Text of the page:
New technology is disrupting traditional advertising. In its place new forms of advertising are evolving. Advertising spending in emerging online channels is growing fast. At the 2007 3GSM World Congress, the IBM Institute for Business Value unveiled “A Future in Content(ion).” The report predicted that revenues from in-game, mobile, online and interactive TV promotions will reach $60 billion a year — or 45 percent of the digital content market — by 2010. (See Figure 1.)
The emerging advertising channels leave marketers licking their chops. Marketers want more effective ways to optimize their expenditure. This new ad space allows them to target their ads in a highly personal way. The more growth that the targeted personal ad market sees, the less money is available for traditional advertising.
Everyone is fighting for the new media advertising revenue, and telcos are beginning to realize that advertising can become an important source of revenue — an irresistible opportunity.
Telcos' role in advertising
Although telecom operators have little presence in advertising today, advertising represents an emerging opportunity that operators are uniquely positioned to address. They have unique assets that advertisers value. First, they have a large customer base. Due to their authentication, authorization and accounting controls, telcos can determine who the customers are and what services and products they are buying. This proves useful not only for controlling where the ads go, but also for tracking advertising effectiveness.
Telcos have a direct relationship with customers. They collect vast quantities of customer data, which they can use to develop profiles of their subscribers, including demographic characteristics, personal attributes and preferences. Telcos may even have the analytical tools and capabilities to look at their customers' shopping habits and viewing patterns. They can combine these customer insights with their ability to identify where individual users are based and offer highly targeted, localized promotions. Moreover, many operators have already developed solid relationships with local advertisers through their directory businesses.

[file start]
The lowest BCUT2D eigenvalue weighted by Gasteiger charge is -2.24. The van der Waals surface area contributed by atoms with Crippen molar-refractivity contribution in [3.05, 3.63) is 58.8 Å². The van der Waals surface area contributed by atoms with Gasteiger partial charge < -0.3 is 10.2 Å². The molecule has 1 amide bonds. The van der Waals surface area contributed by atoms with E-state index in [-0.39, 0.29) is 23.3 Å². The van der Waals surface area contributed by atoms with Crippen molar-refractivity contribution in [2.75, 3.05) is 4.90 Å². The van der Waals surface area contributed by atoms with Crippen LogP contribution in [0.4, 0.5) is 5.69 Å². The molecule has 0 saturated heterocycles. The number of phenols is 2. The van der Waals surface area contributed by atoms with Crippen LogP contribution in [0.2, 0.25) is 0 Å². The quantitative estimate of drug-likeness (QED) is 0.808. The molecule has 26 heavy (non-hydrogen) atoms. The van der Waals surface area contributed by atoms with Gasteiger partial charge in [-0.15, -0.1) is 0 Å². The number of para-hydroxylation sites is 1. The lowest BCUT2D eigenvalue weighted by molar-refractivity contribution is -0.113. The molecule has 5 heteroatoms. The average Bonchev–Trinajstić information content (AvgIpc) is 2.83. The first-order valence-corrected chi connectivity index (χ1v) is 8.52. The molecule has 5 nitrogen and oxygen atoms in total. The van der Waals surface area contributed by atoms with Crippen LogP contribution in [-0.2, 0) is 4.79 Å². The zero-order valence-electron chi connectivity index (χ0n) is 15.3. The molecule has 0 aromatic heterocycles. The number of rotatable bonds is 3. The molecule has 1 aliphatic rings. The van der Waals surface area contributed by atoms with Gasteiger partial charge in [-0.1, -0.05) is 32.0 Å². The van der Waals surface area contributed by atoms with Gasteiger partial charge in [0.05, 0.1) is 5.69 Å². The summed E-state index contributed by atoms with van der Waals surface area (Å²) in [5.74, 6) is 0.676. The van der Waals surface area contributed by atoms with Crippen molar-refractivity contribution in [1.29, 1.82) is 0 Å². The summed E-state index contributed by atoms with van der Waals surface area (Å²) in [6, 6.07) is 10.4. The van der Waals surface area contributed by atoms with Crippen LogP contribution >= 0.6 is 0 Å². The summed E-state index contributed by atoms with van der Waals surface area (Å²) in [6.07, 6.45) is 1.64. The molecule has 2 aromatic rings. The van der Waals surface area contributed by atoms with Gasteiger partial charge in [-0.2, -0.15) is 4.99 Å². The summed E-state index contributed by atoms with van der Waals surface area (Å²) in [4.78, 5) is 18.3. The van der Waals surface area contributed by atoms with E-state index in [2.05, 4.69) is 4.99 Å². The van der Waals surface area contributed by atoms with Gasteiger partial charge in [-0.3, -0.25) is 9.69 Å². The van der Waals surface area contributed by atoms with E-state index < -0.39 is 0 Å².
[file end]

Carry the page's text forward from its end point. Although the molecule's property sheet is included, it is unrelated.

Telcos are also well placed to enable the advertising experience practically anywhere, on any device and at any time. They can, for example, manage the delivery of ads across the mobile, PC and TV, as well as over fixed, wireless and other networks. What's more, they also provide a direct interactive response channel for the customers and a feedback loop to advertisers to allow them to track advertising performance.
As telcos move into media — an industry that has historically been part funded through advertising — it will find that relying on subscriptions and pay-per-view models will be unsustainable in a world where consumers do not expect to pay for all content. Content is expensive to generate and offer to consumers, and advertising provides a means to offer richer content at a more reasonable cost. Many telcos are therefore experimenting with opt-in advertising plans to fund content. Perhaps this is the most significant benefit as it allows consumer access to richer content and media. Advertising may also provide consumers with access to content they previously were unaware of. Several operators have taken steps toward adding advertising on IPTV and cell phones. (See Figure 2.)
The bulk of advertising revenue still comes from television, but the traditional TV advertising model is becoming increasingly unsustainable. With the shift from analog to digital broadcasting, the number of TV channels has multiplied, and audiences are becoming more fragmented.
This reduces the efficacy of an approach reliant on centrally scheduled programs to deliver real-time advertising to a large, undifferentiated audience. It results in low effectiveness, as advertisers need to pay for a large audience even if they want to reach a small fraction of the viewers, making TV ads too expensive.